Ralph Waldo Emerson Writing Styles in Self-Reliance

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The essay is, above all, a carefully constructed rational argument with the goal of persuading readers to adopt the ideas Emerson promotes. The author uses logic, reasons, facts, and examples to support his position. One example of his use of facts is his reference to two pairs of British explorers to support his argument that advances in technology do not necessarily lead to greater accomplishments. Emerson writes that Henry Hudson and Vitus Behring, who lived in the centuries preceding Emerson's time, achieved great success with equipment much less sophisticated than that used by Sir William Parry and Sir John Franklin, who were famous in Emerson's day. Emerson's contrast here is especially interesting because history bore him out.While Hudson and Behring's names appear prominently on today's maps to attest to their discoveries, Parry and Franklin are less well-known. In addition, Franklin died six years after the publication...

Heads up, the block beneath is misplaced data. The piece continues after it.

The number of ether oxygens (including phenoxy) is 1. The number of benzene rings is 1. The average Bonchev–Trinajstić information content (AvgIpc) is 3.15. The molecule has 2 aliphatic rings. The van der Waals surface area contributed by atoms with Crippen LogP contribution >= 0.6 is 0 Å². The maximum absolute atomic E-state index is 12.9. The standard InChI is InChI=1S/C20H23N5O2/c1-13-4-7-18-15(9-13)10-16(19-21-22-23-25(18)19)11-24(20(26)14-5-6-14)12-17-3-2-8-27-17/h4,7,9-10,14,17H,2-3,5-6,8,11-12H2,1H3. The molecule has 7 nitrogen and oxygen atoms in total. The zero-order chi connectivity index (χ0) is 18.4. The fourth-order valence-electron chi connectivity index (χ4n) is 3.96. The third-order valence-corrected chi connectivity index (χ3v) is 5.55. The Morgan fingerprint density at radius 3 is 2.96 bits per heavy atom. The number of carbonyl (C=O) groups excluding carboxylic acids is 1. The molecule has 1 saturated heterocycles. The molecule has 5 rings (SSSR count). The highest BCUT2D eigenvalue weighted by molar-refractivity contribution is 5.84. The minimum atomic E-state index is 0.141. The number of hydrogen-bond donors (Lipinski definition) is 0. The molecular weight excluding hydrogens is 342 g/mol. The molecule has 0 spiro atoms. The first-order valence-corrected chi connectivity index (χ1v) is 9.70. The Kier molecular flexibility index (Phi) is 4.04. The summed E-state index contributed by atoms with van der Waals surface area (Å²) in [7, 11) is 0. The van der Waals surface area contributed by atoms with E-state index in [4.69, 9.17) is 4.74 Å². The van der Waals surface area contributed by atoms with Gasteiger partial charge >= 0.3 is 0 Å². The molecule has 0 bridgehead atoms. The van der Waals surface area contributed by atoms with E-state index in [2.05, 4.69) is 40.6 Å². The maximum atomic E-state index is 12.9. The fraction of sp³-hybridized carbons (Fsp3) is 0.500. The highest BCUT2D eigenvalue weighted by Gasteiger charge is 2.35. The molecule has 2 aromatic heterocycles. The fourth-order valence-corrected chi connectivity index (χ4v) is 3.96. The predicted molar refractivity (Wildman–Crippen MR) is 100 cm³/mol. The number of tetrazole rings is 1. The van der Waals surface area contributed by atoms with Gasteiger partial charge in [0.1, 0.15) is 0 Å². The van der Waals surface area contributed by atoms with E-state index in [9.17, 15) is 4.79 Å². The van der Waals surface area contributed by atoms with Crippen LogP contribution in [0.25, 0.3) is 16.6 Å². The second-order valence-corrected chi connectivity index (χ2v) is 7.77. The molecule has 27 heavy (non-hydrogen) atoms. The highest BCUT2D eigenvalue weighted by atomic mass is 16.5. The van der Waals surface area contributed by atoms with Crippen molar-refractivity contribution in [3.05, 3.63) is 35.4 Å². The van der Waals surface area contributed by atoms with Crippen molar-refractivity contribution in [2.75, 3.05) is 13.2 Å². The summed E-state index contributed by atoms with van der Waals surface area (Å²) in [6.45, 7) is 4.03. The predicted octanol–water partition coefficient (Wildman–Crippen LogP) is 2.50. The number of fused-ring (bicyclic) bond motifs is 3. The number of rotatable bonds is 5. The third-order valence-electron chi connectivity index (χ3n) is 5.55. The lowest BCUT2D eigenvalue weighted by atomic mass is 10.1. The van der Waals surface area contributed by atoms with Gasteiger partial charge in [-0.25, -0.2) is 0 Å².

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This section contains 898 words
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Self-Reliance from Nonfiction Classics for Students. ©2005-2006 Thomson Gale, a part of the Thomson Corporation. All rights reserved.